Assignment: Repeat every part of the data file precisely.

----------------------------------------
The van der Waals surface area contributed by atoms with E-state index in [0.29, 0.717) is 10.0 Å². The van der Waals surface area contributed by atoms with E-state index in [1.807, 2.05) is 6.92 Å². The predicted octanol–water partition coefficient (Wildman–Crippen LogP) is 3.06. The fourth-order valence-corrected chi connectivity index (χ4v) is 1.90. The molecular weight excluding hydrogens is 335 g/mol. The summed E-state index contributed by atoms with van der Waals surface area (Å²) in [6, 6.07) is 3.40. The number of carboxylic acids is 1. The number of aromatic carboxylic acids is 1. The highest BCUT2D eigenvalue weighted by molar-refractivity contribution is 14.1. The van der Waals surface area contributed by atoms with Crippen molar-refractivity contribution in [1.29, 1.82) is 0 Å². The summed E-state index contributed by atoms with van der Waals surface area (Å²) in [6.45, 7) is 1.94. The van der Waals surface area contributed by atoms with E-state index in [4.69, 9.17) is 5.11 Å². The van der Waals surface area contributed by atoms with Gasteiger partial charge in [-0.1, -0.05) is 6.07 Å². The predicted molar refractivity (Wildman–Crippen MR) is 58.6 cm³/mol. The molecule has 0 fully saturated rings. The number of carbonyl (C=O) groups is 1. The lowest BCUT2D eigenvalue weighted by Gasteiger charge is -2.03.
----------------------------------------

The van der Waals surface area contributed by atoms with E-state index in [0.29, 0.717) is 10.0 Å². The van der Waals surface area contributed by atoms with E-state index in [1.807, 2.05) is 6.92 Å². The predicted octanol–water partition coefficient (Wildman–Crippen LogP) is 3.06. The fourth-order valence-corrected chi connectivity index (χ4v) is 1.90. The molecular weight excluding hydrogens is 335 g/mol. The summed E-state index contributed by atoms with van der Waals surface area (Å²) in [6, 6.07) is 3.40. The number of carboxylic acids is 1. The number of aromatic carboxylic acids is 1. The highest BCUT2D eigenvalue weighted by molar-refractivity contribution is 14.1. The van der Waals surface area contributed by atoms with Crippen molar-refractivity contribution in [1.29, 1.82) is 0 Å². The summed E-state index contributed by atoms with van der Waals surface area (Å²) in [6.45, 7) is 1.94. The van der Waals surface area contributed by atoms with E-state index in [4.69, 9.17) is 5.11 Å². The van der Waals surface area contributed by atoms with Gasteiger partial charge in [-0.1, -0.05) is 6.07 Å². The predicted molar refractivity (Wildman–Crippen MR) is 58.6 cm³/mol. The molecule has 0 fully saturated rings. The number of carbonyl (C=O) groups is 1. The lowest BCUT2D eigenvalue weighted by Gasteiger charge is -2.03.